MGM Springfield: More Table Games, Fewer Slot Machines Add Up to Millennial Marketing Push

Posted on: March 17, 2018, 10:00h. 

Last updated on: March 16, 2018, 10:09h.

The new MGM Springfield in Massachusetts hopes to attract millennials to its $960 million integrated casino resort by offering innovative table games for the ever-elusive 20 and 30-something demographic.

MGM Springfield casino table games slots
MGM Springfield GM Alex Dixon (center) is focusing on table games, not slots, for the upcoming Massachusetts casino. (Image: Paul Tuthill/WAMC Northeast Public Radio)

Appearing before the Massachusetts Gaming Commission (MGC) in Boston to provide a construction progress update, MGM Resorts officials explained they’re reworking the casino floor arrangement to accommodate more table games than originally planned. To make room, a number of intended penny slot machines will be withdrawn.

Table games take up more room than slot machines, which is why MGM says the overall number of total “gaming positions” will decrease from 3,657 down to 3,324 on the 125,000-square-foot casino floor.

Suits said the updated design is necessary, reflecting a trend “shift toward more table games, poker, and interactive high-tech slot play, and away from traditional, smaller slot machines.”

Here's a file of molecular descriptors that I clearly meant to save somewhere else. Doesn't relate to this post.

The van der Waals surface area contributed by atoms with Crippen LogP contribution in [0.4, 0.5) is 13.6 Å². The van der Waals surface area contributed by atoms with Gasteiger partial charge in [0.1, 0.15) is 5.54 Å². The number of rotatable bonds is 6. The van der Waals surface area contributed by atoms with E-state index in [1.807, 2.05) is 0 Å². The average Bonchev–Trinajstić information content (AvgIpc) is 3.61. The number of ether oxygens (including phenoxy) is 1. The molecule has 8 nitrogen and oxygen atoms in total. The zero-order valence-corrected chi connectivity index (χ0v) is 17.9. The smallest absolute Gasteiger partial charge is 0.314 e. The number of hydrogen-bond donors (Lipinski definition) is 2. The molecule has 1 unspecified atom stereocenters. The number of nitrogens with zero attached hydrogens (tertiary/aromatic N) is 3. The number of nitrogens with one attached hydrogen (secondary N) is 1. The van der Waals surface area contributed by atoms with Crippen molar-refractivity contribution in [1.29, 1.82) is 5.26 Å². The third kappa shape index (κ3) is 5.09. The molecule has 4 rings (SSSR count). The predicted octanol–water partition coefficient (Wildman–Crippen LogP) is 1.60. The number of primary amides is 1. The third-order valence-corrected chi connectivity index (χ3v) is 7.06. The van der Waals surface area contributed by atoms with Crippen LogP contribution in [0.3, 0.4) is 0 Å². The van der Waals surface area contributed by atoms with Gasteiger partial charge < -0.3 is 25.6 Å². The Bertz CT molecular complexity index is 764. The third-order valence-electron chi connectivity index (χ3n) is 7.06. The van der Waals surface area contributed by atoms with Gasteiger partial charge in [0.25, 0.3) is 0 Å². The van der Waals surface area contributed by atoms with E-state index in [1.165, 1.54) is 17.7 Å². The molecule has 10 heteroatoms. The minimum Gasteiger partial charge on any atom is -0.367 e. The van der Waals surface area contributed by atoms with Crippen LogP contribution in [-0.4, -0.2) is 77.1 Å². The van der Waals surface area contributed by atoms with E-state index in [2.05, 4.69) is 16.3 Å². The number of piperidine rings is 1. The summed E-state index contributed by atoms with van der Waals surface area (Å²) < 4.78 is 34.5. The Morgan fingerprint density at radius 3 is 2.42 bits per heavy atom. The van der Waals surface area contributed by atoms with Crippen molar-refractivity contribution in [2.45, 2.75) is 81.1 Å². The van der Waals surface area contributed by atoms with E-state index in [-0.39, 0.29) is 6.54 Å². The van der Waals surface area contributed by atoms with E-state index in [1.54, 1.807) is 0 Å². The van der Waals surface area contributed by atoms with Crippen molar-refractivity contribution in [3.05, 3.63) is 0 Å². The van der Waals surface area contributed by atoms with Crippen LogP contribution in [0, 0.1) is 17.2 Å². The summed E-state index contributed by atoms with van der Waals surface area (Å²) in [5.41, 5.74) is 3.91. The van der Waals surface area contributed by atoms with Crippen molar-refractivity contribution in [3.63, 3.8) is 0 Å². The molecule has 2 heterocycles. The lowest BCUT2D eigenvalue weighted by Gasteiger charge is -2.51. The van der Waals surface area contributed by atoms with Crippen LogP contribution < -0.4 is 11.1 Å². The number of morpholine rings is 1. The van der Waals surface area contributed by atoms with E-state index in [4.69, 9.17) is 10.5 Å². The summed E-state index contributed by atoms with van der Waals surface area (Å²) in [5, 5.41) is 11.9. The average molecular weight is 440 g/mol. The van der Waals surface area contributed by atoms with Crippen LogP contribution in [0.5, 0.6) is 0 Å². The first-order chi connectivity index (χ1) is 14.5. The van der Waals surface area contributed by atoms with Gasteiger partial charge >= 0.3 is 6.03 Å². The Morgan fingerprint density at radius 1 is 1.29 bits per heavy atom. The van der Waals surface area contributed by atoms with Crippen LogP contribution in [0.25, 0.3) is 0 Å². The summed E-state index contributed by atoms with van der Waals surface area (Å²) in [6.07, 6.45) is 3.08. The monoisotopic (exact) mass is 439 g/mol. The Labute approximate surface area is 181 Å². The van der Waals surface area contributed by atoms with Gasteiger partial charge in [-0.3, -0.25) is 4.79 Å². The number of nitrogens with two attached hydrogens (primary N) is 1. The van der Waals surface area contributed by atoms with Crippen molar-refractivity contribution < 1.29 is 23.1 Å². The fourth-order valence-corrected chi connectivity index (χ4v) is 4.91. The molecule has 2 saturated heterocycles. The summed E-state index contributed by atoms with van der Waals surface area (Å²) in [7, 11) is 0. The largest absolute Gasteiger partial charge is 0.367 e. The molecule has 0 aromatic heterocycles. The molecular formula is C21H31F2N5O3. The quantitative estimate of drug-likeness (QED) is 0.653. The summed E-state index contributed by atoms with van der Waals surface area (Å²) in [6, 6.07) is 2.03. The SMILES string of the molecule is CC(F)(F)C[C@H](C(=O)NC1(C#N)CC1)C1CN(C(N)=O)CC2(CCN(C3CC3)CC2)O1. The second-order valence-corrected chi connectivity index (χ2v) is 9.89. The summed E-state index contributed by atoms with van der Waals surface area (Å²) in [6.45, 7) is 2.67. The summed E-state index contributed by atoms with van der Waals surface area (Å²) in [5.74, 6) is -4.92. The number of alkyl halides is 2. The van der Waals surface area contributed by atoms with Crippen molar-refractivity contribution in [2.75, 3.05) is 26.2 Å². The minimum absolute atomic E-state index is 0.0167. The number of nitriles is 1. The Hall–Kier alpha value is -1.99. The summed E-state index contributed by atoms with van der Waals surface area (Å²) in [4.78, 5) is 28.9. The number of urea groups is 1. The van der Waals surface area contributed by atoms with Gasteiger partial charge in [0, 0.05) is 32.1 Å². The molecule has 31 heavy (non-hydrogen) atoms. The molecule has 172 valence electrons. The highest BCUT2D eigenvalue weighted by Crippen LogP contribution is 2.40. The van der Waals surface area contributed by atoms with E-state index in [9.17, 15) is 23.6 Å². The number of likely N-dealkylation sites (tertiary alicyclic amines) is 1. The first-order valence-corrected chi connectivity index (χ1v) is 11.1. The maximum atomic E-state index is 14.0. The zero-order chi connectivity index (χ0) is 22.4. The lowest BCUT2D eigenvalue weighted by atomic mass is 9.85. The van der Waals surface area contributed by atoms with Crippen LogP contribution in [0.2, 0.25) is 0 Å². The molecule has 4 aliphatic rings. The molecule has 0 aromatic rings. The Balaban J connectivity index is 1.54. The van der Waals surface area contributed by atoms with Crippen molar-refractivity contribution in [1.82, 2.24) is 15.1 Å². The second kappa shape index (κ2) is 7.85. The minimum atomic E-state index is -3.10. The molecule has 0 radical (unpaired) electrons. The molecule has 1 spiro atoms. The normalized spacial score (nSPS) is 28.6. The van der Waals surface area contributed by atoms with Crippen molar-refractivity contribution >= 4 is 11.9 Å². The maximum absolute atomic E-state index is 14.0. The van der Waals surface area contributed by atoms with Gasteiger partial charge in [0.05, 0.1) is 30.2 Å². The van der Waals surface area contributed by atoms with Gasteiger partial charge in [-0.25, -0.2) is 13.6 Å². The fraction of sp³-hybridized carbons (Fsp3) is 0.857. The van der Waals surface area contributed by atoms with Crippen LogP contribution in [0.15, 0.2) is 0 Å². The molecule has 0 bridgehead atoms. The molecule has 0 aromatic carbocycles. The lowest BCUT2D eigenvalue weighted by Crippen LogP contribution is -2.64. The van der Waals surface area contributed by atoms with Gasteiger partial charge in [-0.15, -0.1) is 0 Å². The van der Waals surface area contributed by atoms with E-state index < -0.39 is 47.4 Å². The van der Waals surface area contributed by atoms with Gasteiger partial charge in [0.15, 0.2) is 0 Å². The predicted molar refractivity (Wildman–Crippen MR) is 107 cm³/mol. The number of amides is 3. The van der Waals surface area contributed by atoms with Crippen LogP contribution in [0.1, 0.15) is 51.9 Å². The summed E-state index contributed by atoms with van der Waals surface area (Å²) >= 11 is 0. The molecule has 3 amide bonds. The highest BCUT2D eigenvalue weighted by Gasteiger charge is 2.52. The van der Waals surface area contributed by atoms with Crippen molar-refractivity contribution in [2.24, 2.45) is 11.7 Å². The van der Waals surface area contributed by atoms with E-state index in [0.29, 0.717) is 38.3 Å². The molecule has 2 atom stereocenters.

MGM Springfield is scheduled to open in September.

Morphing Gaming Floors

Casino operators are racing to develop gaming technologies that lure millennials inside their properties. Less enticed by slot machines — the gaming industry’s bread and butter for the last several decades — skill-based gaming has emerged as the leading format to target the next generation.

While casinos from Las Vegas to Atlantic City have rolled out skill-based tables and terminals for a few years now, it hasn’t always been met with the anticipated level of success. But while it’s been a learning experience for operators, the industry still has high hopes for the innovative gaming devices.

MGM cited a 2015 quote from industry executive Roberto Coppola in its presentation that declared, “Slots in particular are widely viewed by younger consumers as being antisocial, non-intuitive, and generally boring.”

MGM Springfield General Manager Alex Dixon told the MGC, “We’re really seeing an underlying shift in the reduction of slots, and the increase in table games. We’re doing what great businesses do, and that’s meeting the customer’s demand.”

Dixon explained to the Commission that more slots no longer equals more revenue. The GM concluded that the new gaming floor arrangement will result in higher revenues for MGM Resorts, and subsequently more tax income for local and state government.

He also highlighted the fact that added table games equates to more jobs for dealers.

Next Generation Machines

Among skill-based gaming manufacturers, GameCo and Gamblit are two of the industry leaders that operators look to for innovation. Each has a slightly different development focus, though.

GameCo specializes in pairing video games with gambling. The company says its “proprietary arcade-style” machines balance player skill with luck, and return the same payout percentages as traditional slot machines.

Gamblit is focused more on the social gaming environment. Its Model G interactive table allows up to four players to simultaneously gamble on variations of poker and other card games.

Last fall, Caesars incorporated numerous Gamblit TriStation machines at Planet Hollywood Las Vegas. The three-person pods — which offer skill-based video gambling — are also ensconced at The Venetian.